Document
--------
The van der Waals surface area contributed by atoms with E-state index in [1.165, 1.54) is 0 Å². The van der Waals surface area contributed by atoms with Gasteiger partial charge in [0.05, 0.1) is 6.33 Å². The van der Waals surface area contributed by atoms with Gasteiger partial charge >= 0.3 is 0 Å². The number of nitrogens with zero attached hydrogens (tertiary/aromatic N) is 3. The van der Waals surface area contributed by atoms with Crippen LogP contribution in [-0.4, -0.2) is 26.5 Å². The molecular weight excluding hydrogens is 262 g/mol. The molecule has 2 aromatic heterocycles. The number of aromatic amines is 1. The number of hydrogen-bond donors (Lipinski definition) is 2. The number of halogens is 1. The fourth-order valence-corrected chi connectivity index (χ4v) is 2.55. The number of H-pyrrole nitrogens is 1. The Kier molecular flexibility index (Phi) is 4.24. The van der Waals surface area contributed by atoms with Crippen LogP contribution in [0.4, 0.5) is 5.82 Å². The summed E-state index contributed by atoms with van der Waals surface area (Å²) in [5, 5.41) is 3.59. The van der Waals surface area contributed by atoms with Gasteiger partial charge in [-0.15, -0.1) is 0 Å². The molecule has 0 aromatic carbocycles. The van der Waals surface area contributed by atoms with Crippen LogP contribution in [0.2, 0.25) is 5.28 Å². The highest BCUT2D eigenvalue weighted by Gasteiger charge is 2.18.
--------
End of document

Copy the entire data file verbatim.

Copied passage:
The van der Waals surface area contributed by atoms with E-state index in [1.165, 1.54) is 0 Å². The van der Waals surface area contributed by atoms with Gasteiger partial charge in [0.05, 0.1) is 6.33 Å². The van der Waals surface area contributed by atoms with Gasteiger partial charge >= 0.3 is 0 Å². The number of nitrogens with zero attached hydrogens (tertiary/aromatic N) is 3. The van der Waals surface area contributed by atoms with Crippen LogP contribution in [-0.4, -0.2) is 26.5 Å². The molecular weight excluding hydrogens is 262 g/mol. The molecule has 2 aromatic heterocycles. The number of aromatic amines is 1. The number of hydrogen-bond donors (Lipinski definition) is 2. The number of halogens is 1. The fourth-order valence-corrected chi connectivity index (χ4v) is 2.55. The number of H-pyrrole nitrogens is 1. The Kier molecular flexibility index (Phi) is 4.24. The van der Waals surface area contributed by atoms with Crippen LogP contribution in [0.4, 0.5) is 5.82 Å². The summed E-state index contributed by atoms with van der Waals surface area (Å²) in [5, 5.41) is 3.59. The van der Waals surface area contributed by atoms with Gasteiger partial charge in [-0.15, -0.1) is 0 Å². The molecule has 0 aromatic carbocycles. The van der Waals surface area contributed by atoms with Crippen LogP contribution in [0.2, 0.25) is 5.28 Å². The highest BCUT2D eigenvalue weighted by Gasteiger charge is 2.18.